This applies to your property management company too, if you have one. “One of the things we take pride in here is our financial reporting and internal controls,” Jordan says. “We work with many of the auditors in our area, so there are always checks and balances in place. We want to make sure that everyone is doing what needs to be done to minimize risk and continue to look for improvements. We’ve actually gotten management contracts through recommendations from auditors due to our check and balance practices and reporting methods.”

5. Reconcile transactions promptly.

“One of the most important thing a board can do is review their invoices and reconcile them with bank statements,” Jordan states. “Management should be providing invoices with the monthly financial statements or providing access to them online. That allows the board to know if anything improper was paid and to find discrepancies quickly.”

6. Work with management to vet your vendors.

“Vendors who  attempt to change the  agreed upon payments terms throw up huge red flags to me,” Jordan says. “If the vendor calls constantly for payments before the agreed due date, they could be strained financially. That’s when ethics can slide.”

If you work with a quality property management company, they’ll have access to a roster of vendors your community can trust and who may even provide preferential rates or levels of service. Always check with them before contracting a new vendor.

Along those lines, check invoices carefully before paying them. “Over the years, I’ve seen submitted invoices without numbers, no phone numbers, irregular invoice numbering and frequent address changes,” Jordan recalls. “All of those things should be red flags. “If the invoices are too general, just saying ‘monthly service, as per contract or part of contract,’ those should be flagged. Maybe the board knows what the contract states, maybe the manager does, but your management company’s accounting team should be catching those and flagging them. If we in accounting don’t know what the contract states, how do we know what the invoice is actually for or why we should pay it? The reason for an invoice should always be immediately obvious. Don’t make payments off statements or proposals either. Get an invoice!”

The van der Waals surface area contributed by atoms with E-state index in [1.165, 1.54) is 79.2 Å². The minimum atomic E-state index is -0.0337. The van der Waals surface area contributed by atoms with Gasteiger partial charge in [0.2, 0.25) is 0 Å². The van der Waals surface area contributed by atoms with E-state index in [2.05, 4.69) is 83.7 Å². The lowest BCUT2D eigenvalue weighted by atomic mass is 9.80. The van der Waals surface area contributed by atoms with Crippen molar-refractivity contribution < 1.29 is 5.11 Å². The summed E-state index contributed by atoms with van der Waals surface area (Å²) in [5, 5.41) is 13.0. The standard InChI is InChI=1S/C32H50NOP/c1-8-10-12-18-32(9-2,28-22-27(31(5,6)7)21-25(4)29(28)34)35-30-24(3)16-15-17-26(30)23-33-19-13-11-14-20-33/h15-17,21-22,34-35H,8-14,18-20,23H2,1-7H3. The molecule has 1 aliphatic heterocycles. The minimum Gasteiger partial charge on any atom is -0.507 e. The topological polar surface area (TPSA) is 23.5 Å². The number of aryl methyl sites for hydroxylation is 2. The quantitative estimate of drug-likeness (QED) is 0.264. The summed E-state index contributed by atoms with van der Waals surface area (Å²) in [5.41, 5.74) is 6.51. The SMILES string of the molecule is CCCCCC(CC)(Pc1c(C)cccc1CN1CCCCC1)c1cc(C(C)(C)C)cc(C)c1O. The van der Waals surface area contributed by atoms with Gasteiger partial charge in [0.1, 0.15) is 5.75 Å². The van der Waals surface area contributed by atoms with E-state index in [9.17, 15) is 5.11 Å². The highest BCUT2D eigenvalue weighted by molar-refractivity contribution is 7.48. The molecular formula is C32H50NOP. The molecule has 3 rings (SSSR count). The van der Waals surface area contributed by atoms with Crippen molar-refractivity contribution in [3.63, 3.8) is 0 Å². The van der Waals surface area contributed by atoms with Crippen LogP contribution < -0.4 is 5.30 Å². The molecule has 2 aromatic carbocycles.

7. Use electronic payments if possible.

Electronic payments limit opportunities for theft and fraud by minimizing manual handling of money. Implementing reliable and secure property management software can make it easier for homeowners to submit their common area fees and other payments online.
 
8. Update financial authorizations regularly.

Since association boards are made up of volunteers, members can change frequently. Be sure to update bank signature cards and other financial authorizations immediately when there is turnover on your board.

9. Conduct annual financial reviews.

A financial review is a review of your financial books that is conducted by an independent certified public accountant (CPA). It ensures that your association’s financial statements are complete and accurate. Jordan says that he recommends that all associations do a review every year. “It’s a safeguard for the association and provides a check and balance to be sure we aren’t missing anything, and the financial reporting is accurate” he explains. “Auditors are also peer reviewed which is yet another check on the quality of work being done to ensure the association reports are accurate.”

10. Obtain adequate fidelity insurance.